Author information

Authors and Affiliations

Authors

Contributions

E.W. developed the concept and designed the analysis with assistance from A.L., M.L. and J.L. E.W. performed the main-text analyses. J.C. and C.W. assisted with validation analyses. E.W. wrote the manuscript with assistance from J.L. and all authors edited the manuscript.

Corresponding author

Correspondence to Elizabeth E. Webb.

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Nature Climate Change thanks Rebecca Finger-Higgens, J. (Ko) van Huissteden and the other, anonymous, reviewer(s) for their contribution to the peer review of this work.

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Extended data

Extended Data Fig. 1 Trends in annual air temperature and fall rain across the study region.

Trends are derived from the ERA5-Land reanalysis dataset30 for 2000–2021 (annual air temperature) and 1999–2020 (autumn rain). Generated using Copernicus Climate Change Service Information [2022].

Source data

Extended Data Fig. 2 Partial dependence plots for the effect of annual temperature trends and autumn rain trends on surface water trends.

These plots show that after controlling for variation in other predictors, increasing annual temperature and increasing autumn rain both lead to decreases in surface water at a given location. The line shows the partial dependence relationships, and the histogram shows the frequency distribution of 12 km pixels.

Source data

Extended Data Fig. 3 Predictor variables, other than changes in annual air temperature and autumn rain, contributing the most to surface water trends, as determined using Shapley values.

Pixels in this figure are marked as ‘other’ in Fig. 4.

Source data

Extended Data Fig. 4 Circumpolar distribution of continuous and discontinuous permafrost extent, ground ice content, thermokarst lake coverage, and thermokarst wetland coverage.

‘High to very high’ and ‘low to moderate’ indicate fractional coverage of wetlands and lakes (high to very high: 30–100%; low to moderate: 1–30%). Permafrost extent and ground ice content is from ref. 67 and thermokarst lake and wetland coverage is from ref. 66.

Source data

Extended Data Fig. 5 Change in the average July superfine water index (yr-1) from 2000 to 2021 across the entire northern permafrost zone.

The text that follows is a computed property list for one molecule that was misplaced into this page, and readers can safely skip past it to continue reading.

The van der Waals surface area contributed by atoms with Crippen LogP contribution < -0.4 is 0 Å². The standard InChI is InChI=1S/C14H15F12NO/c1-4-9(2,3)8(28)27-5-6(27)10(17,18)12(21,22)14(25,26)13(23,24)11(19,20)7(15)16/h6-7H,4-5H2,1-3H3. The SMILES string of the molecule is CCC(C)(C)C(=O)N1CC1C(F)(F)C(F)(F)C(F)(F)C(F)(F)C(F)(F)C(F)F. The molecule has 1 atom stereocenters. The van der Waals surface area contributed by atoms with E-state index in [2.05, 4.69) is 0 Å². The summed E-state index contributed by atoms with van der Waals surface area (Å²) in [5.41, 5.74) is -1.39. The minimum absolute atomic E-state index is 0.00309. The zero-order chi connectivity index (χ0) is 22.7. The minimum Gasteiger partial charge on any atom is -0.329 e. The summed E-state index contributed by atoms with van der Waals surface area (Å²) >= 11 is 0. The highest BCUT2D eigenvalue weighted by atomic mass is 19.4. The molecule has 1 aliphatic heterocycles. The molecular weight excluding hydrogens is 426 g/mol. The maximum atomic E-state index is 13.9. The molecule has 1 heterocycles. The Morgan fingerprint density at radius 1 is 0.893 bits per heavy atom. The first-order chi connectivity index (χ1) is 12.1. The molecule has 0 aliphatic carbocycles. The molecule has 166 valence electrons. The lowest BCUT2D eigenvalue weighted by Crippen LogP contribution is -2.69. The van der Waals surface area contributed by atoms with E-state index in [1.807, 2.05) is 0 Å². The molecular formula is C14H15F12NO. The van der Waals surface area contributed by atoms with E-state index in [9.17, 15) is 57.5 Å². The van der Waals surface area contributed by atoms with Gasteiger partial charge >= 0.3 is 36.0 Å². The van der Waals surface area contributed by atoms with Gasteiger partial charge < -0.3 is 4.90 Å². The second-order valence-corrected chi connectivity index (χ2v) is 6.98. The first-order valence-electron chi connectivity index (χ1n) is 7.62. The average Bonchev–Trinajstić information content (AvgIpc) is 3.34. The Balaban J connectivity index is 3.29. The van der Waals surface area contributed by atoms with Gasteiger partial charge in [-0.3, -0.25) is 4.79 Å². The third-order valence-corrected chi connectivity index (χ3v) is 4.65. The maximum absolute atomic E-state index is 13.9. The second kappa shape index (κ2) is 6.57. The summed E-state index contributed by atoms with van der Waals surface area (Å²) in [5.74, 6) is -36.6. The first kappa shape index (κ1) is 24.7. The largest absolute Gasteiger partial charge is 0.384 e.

As in Fig. 1, but trends are calculated over the entire northern permafrost region (lake-rich and non-lake-rich areas of the continuous and discontinuous permafrost north of 50° N) rather than only in lake-rich regions.

Source data

Extended Data Fig. 6 Relative importance of predictor variables in explaining surface water trends across the entire northern permafrost zone.

As in Fig. 3, but relative importance is calculated based on trends and geospatial data from across the entire northern permafrost region (lake-rich and non-lake-rich areas of the continuous and discontinuous permafrost north of 50° N) rather than only in lake-rich regions.

Source data

Supplementary information

Supplementary Information

SWI validation analysis, Supplementary Figs. 1–3 and Tables 1–3.

Source data

Source Data Fig. 1

Graphical source data.

Source Data Fig. 2

Statistical source data.

Source Data Fig. 3

Graphical source data.

Source Data Fig. 4

Shapley values for each variable at each pixel.

Source Data Extended Data Fig. 1

Graphical source data (band 1, autumn temperature; band 2, annual temperature).

Source Data Extended Data Fig. 2

Graphical source data.

Source Data Extended Data Fig. 3

Shapley values for each variable at each pixel.

Source Data Extended Data Fig. 4

Graphical source data.

Source Data Extended Data Fig. 5

Graphical source data.

Source Data Extended Data Fig. 6

Graphical source data.

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Webb, E.E., Liljedahl, A.K., Cordeiro, J.A. et al. Permafrost thaw drives surface water decline across lake-rich regions of the Arctic. Nat. Clim. Chang. 12, 841–846 (2022). https://doi.org/10.1038/s41558-022-01455-w